The X10 motion sensor sits right inside the door, so the cats trigger it whenever they walk in. It sends a signal to an X10 receiver, which is then picked up by the Indigo software. The Indigo software logs the trip, increments a variable counting the number of trips, and then calls a custom python script that posts a randomly selected message to the Twitter account setup for the @CatBathroom. The Twitter account has 13 followers. I’m still not sure why.

As part of “making sure the cats are using it” I wanted a way to know which cat was using it so we were sure all 3 of them were on board. I happened to have a Raspberry Pi and a camera module sitting on my desk. A little bit of work later and I had motion triggered video recording setup with it. As you can see, I’ve opted for the super high-tech “wad of tape” method of mounting and aiming the camera. I also found out that the Raspberry Pi camera wasn’t so hot at low-light, so I hung an LED bulb in there that’s always one. I like to think that in addition to making the camera work, it also makes the Cat Bathroom friendlier than the dark cave it used to be.

Raspberry Pi Camera

Now we have security camera style footage of the cats using the bathroom. Yes, it’s weird to watch it. If anyone needs almost 2gb of cats and litter boxes for a bizarre art project, get in touch with me. I will admit, there’s a bit of a temptation to hook up automated photo uploading to the Twitter account. Be warned.


The Cat Bathroom solved many of our problems, but it turned out that it caused one rather big one. Since the litter boxes were hidden away from sight, we had a tendency to forget about them. This meant it would be several days before we realized “oh yeah, we need to clean the litter boxes”. Needless to say the cats were a little unhappy about it. Enter an over-engineered solution…

Raspberry Pi CB Monitor

Another Raspberry Pi plus a small LCD touchscreen for display was the hardware of choice. I threw together a super simple flask based webserver that would query the Indigo API for the number of trips the cats had made to the bathroom and also calculate how many days it had been since the last cleaning. If either number gets to high, it turns red to draw attention to our lack of diligence. And there’s a button to tap when I clean the litter box, which resets the counters (and of course sends a tweet). I noticed it occasionally crashing and not reloading the page, so I tossed it on a WeMo switch so I can reset it easily.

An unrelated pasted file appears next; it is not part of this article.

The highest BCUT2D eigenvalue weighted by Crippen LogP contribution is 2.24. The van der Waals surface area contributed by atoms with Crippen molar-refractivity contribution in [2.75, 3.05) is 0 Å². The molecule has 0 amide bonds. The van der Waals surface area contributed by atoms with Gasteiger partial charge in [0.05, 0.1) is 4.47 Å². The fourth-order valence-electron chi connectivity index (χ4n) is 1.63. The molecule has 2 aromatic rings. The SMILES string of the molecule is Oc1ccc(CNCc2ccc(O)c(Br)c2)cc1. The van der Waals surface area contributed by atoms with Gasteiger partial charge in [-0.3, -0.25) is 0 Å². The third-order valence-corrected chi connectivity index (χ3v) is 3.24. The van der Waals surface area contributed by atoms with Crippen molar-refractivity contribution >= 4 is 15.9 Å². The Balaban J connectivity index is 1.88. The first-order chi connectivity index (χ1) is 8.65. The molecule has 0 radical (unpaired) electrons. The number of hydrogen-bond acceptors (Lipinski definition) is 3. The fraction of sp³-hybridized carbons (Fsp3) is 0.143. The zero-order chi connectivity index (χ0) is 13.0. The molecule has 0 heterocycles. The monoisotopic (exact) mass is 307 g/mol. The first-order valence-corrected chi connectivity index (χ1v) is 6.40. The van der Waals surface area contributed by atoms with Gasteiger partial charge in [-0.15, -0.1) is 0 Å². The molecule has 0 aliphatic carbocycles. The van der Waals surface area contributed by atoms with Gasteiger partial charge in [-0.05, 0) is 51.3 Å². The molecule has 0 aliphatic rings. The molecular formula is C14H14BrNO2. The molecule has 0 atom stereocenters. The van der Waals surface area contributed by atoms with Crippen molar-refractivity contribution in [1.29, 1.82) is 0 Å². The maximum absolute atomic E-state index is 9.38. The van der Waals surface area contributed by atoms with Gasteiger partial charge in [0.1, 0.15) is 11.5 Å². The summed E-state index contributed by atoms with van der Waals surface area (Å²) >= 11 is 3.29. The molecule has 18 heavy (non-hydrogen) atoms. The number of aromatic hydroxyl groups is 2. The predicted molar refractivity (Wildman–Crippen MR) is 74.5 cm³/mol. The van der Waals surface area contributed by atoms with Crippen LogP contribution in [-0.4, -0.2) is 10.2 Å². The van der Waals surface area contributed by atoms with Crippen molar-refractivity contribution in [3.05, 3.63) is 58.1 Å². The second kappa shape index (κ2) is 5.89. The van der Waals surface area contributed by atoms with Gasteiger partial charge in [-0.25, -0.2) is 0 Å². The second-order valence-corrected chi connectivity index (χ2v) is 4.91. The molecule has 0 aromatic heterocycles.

You can check out the code I’m using over on github. I’m hoping to turn it into a more full-fledged house server with more than just the Cat Bathroom status at some point.

Raspberry Pi CB Monitor Mounted 3

Another smaller problem I ran into was that the cats had learned to jump directly into the Litter Robot, bypassing the step that triggers the countdown to cleaning. This meant the Litter Robot wasn’t cycling and cleaning itself after every use. Sure I could just go in there and manually switch it off and back on again in true “IT Crowd” fashion to force a cleaning, but that’s too easy. I had a WeMo switch left over from our Christmas tree lights, so I plugged the Litter Robot into it. Now I can clean one of the litter boxes from my phone.

So what’s next for the Cat Bathroom? RFID collars and litter box weight analysis are just some of the suggestions I’ve heard. But I wouldn’t want to get too carried away with this…

Cost breakdown
Suncast 3′ x 8′ x 5.11′ Storage Shed – $350
Pet Door – $88
Cabinet fan for exhaust – $35
Raspberry Pis, camera, LCD, motion sensor, WeMos, etc – [REDACTED]

Not stepping in cat litter when getting out of the shower: Worth every single penny.

The Cat Bathroom

More Pictures in the Flickr Set